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EDITORIAL

Just watch him


Most farmers know you need land to produce food you can export.


But during his recent visit to Vancouver, federal agriculture minister Lawrence MacAulay seemed so keen on overseas trade opportunities that the fact fell off his radar.


Questioned by Country Life in BC during a media scrum after addressing the Greater Vancouver Board of Trade last month, he made clear that Canada’s farmers need access to foreign markets for their products.


While declaring his tour of Vancouver port facilities “some interesting,” the PEI Member of Parliament didn’t appear to have been briefed on the port’s designs on hundreds of acres of local farmland. He wasn’t aware of how much agricultural land might be at risk even as the port has estimated its requirements over the next decade at 2,700 acres. “We do not want to lose agricultural land, but it’s no good producing products that you can’t move, either. So it’s one way or the other,” he said.


While he told board of trade members he was all for Canada’s food security, the idea that the potatoes, berries and greenhouse vegetables grown in BC might find a home in local markets wasn’t part of the day’s message.


Combined with Ottawa’s endorsement of the Site C power project, which will create an 83-kilometre-long reservoir and submerge thousands of acres of farmland, and its support of the Trans-Pacific Partnership, developing international markets is fundamental to the sunny ways Prime Minister Trudeau promises – clouding its ostensible support for local growers.


One of the hurdles the Liberals faced while campaigning a year ago was the widespread perception of the party being the voice of an urban elite that shops at farmers markets but would most likely squeal like a pig if it stepped in some stray nutrients (to use the polite term from Environmental Farm Plans).


Trudeau Jr has regained for Canada a large measure of the international goodwill lost during the Harper years.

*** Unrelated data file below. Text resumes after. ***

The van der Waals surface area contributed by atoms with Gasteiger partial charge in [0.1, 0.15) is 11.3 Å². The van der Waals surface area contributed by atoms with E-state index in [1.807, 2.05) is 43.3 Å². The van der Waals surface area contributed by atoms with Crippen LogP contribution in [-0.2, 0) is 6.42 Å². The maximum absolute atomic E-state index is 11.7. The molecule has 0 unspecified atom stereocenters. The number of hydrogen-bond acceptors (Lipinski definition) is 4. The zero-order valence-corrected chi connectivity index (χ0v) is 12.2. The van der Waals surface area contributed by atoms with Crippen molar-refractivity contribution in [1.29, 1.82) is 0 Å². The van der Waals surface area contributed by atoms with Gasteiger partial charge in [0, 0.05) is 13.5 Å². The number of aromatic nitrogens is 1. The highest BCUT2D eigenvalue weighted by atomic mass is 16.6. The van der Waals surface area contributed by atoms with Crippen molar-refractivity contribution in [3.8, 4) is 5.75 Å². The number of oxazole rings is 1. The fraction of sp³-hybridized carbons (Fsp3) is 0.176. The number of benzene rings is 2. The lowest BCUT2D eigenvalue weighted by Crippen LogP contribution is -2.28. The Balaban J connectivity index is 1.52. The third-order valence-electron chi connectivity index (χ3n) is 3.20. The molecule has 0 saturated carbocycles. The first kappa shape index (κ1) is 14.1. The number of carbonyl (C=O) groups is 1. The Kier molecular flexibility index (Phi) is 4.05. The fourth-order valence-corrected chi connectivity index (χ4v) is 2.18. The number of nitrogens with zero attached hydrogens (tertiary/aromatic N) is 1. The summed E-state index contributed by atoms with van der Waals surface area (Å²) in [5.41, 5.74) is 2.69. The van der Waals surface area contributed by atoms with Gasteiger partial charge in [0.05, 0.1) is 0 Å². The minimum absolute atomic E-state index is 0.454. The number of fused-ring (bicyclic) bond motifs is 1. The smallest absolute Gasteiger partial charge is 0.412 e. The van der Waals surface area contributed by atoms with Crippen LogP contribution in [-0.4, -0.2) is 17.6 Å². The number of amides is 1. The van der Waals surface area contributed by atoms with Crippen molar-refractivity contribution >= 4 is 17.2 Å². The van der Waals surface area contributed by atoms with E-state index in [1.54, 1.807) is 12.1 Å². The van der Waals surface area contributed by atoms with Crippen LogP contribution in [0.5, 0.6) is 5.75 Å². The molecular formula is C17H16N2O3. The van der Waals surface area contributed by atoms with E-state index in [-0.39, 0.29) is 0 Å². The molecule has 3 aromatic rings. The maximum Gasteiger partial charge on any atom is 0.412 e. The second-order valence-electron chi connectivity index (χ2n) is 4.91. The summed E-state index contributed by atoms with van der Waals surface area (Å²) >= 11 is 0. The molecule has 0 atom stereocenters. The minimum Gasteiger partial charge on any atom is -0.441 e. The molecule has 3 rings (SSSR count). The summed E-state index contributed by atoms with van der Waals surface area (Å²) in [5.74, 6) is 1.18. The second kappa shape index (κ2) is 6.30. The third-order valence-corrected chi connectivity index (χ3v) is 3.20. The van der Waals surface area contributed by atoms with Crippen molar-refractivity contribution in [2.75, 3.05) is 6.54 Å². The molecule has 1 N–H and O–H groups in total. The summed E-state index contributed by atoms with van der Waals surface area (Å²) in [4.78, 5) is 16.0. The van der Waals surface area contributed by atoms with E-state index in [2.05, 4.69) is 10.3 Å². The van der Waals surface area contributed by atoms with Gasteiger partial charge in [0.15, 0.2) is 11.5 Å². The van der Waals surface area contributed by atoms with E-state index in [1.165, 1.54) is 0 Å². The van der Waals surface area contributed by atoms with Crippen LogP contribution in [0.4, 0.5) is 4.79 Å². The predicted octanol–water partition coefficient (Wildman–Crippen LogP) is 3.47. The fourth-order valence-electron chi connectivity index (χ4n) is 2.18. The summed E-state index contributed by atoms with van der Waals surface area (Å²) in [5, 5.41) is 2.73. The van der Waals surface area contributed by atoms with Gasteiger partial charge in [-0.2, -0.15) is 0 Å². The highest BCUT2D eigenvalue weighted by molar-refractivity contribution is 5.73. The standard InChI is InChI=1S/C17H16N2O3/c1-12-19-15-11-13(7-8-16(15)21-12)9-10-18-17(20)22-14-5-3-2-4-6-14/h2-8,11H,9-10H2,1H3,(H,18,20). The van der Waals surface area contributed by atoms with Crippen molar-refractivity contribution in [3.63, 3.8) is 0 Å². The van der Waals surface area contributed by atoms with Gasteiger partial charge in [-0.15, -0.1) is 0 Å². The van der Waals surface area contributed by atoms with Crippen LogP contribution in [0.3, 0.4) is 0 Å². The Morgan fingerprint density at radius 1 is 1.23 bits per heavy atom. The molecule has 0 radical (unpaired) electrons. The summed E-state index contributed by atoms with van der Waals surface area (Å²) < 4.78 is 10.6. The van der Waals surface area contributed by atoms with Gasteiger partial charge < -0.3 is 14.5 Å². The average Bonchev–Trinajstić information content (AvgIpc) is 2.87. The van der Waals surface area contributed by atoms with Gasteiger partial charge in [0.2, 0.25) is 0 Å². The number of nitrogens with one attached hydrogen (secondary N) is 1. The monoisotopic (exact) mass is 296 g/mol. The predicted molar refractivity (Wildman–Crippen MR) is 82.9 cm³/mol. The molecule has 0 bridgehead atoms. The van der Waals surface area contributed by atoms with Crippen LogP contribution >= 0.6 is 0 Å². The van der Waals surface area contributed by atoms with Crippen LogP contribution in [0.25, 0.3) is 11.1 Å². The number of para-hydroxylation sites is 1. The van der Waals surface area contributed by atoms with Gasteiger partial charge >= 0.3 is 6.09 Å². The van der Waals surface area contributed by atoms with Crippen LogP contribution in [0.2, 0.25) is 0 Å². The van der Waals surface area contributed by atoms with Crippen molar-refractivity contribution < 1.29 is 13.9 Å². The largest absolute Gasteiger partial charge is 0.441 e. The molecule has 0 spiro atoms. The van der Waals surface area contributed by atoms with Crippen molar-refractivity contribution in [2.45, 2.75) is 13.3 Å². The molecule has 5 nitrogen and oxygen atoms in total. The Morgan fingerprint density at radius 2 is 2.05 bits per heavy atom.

But the impromptu photos that bring new meaning to his father’s quip, “just watch me,” seldom take place in farmyards. Producers hoping to catch him in BC would need to look no further than up the Grouse Grind, surfing in Tofino or performing a two-step for the crowds in a parade.


The challenges of getting Prairie grain to port have been acute in recent years, but the cost of getting wheat to water shouldn’t be the loss of BC farms.


BC farmers face enough challenges without the federal agriculture minister telling them they’ve got to suck up yet another development for their own good. That runs counter to his pledge to support local opportunities for local farmers, and jeopardizes the $3.5 billion worth of BC agri-food exports MacAualy says he wants to increase.


A year into his term, Trudeau hasn’t faced the challenges that made his father one of the country’s most colourful prime ministers. The photo ops haven’t included a pirouette or the so-called Salmon Arm salute to jobless protestors, or anything that could be mistaken for “fuddle duddle.”


With ministers like MacAulay telling BC farmers that overseas markets come first, he doesn’t have to.




















1 Oct 2016 Final.pdf

Vol.102 Issue 10
OCTOBER 2016